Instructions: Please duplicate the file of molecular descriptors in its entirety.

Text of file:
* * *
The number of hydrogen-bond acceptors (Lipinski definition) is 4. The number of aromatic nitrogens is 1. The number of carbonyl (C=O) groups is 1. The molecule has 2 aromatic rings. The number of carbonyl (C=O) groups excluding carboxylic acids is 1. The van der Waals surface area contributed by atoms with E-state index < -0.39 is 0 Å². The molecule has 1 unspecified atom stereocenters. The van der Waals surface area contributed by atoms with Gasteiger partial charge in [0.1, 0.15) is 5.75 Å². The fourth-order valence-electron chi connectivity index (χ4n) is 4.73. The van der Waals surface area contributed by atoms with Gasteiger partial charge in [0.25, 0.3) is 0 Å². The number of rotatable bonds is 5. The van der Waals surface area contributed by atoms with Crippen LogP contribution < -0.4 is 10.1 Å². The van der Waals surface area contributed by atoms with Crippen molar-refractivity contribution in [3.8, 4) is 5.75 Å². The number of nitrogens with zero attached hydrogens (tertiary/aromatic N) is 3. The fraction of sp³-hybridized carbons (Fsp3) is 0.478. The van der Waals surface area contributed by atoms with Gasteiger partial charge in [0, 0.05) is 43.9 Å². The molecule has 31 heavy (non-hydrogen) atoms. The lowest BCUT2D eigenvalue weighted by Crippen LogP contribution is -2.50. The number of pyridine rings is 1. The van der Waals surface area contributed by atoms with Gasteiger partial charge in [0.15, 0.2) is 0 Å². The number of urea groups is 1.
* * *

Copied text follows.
The number of hydrogen-bond acceptors (Lipinski definition) is 4. The number of aromatic nitrogens is 1. The number of carbonyl (C=O) groups is 1. The molecule has 2 aromatic rings. The number of carbonyl (C=O) groups excluding carboxylic acids is 1. The van der Waals surface area contributed by atoms with E-state index < -0.39 is 0 Å². The molecule has 1 unspecified atom stereocenters. The van der Waals surface area contributed by atoms with Gasteiger partial charge in [0.1, 0.15) is 5.75 Å². The fourth-order valence-electron chi connectivity index (χ4n) is 4.73. The van der Waals surface area contributed by atoms with Gasteiger partial charge in [0.25, 0.3) is 0 Å². The number of rotatable bonds is 5. The van der Waals surface area contributed by atoms with Crippen LogP contribution < -0.4 is 10.1 Å². The van der Waals surface area contributed by atoms with Crippen molar-refractivity contribution in [3.8, 4) is 5.75 Å². The number of nitrogens with zero attached hydrogens (tertiary/aromatic N) is 3. The fraction of sp³-hybridized carbons (Fsp3) is 0.478. The van der Waals surface area contributed by atoms with Gasteiger partial charge in [0, 0.05) is 43.9 Å². The molecule has 31 heavy (non-hydrogen) atoms. The lowest BCUT2D eigenvalue weighted by Crippen LogP contribution is -2.50. The number of pyridine rings is 1. The van der Waals surface area contributed by atoms with Gasteiger partial charge in [0.15, 0.2) is 0 Å². The number of urea groups is 1.